I just returned from the BrainStorm Group show in NY. This show has 5 simultaneous tracks with the leading track being business process management. I co-Chair the SOA track, which is starting to grow, but not the way I anticipated.
I figured that anyone at that show interested in BPM would be equally interested in SOA–and they should be. However, when I speak with individuals that are there primarily for the BPM content, and I mention SOA, I get answers like, "Oh, that's not me, I have nothing to do with that. That's our IT department."
Okay, so I ask you the reader (rhetorically), who educated the world that SOA is an IT initiative? Talk about sheep, geesh! Let me put this to rest right now, SOA has nothing (N-O-T-H-I-N-G) to do with IT. It is a design pattern that can be applied to any type of system in the world, including purely human based systems, such as order taking at McDonalds!
So, why do I bring up McDonalds you ask? Because they are creators of one of the most interesting and novel SOAs in the world. Now, to be completely honest, I don't know that McDonalds has even implemented what I'm about to describe. I heard it on a radio report on a news radio station, but then again, it can be an SOA without ever having to be implemented. Why you ask? Because SOA is an architecture, not a system. Anyway, back to the McDonalds story.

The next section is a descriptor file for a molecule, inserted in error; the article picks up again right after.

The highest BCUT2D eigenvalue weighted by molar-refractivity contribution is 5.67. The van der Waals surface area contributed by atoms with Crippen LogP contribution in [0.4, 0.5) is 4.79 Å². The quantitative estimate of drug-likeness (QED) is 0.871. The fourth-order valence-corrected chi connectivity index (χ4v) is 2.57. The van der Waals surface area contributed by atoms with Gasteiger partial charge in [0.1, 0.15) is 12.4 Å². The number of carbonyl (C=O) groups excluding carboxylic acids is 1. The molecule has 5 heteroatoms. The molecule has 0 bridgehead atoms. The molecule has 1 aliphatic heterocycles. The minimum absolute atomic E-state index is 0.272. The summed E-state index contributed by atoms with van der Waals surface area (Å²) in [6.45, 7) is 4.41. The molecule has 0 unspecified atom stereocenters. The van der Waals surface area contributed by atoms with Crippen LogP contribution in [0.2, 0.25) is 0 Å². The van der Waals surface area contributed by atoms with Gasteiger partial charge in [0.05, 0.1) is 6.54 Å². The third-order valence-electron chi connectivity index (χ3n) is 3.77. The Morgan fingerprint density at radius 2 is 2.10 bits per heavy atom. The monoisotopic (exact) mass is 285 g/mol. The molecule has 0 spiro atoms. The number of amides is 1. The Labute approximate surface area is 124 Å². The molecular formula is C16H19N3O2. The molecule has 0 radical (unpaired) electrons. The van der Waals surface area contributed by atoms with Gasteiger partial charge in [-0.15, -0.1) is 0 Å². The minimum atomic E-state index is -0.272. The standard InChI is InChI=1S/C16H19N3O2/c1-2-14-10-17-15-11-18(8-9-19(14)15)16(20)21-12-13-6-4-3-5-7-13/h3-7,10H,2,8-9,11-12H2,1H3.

If you think about McDonalds with drive-up windows, you realize there is a major impediment to quality management. The speaker systems are hard to hear over the surounding noise. If you combine that with workers that don't natively speak your language, you end up with a good chance that the order will be wrong. If you're McDonalds and you're worried about slipping profits and losing customers at the drive-thru windows, you're certainly going to look for a solution to this problem.
The solution is pure SOA and the only technology involved is purely telecommunications. To improve quality of order fulfillment at the drive-thru window, the news report stated, McDonalds was going to connect the drive-thru window ordering system with a call center comprised of native-speaking individuals. Wow! Do you get it? McDonalds does! They turned order taking into a service. A service that, if they choose to in the future, they can outsource with no impact to the processes that are in place.
Ladies and gentlemen, this is what SOA is about. It doesn't belong to IT. If you're responsible for designing processes that are optimal, redundant, foolproof and reliable, then YOU ARE RESPONSIBLE FOR SOA! To be ultra clear here–if you design your system as a set of services, such that the service provider can be changed without impact to your processes, then (as Mr. Foxworthy might say) you might be an SOA.
What really gets my goat, is these are the same people that will complain that IT is a bottleneck to their innovation. That's because you overwhelm them with tasks that require a high-degree of business domain knowledge and they're stuck climbing that learning curve while you're constantly beating them up for not having it to begin with. Hey, would you expect your heart surgeon to also know how to fix your teeth? So, why do you believe that every developer in your organization should understand how your business operates? Reset your expectations and allow your IT department to focus on their areas of expertise–systems development.
How do you do this you ask? It's easy! You design a services that are tightly-focused on a particular domain of the business, you describe all the roles, responsibilties and processes of that domain and then you provide IT with pieces of information they need to make that domain operate successfully.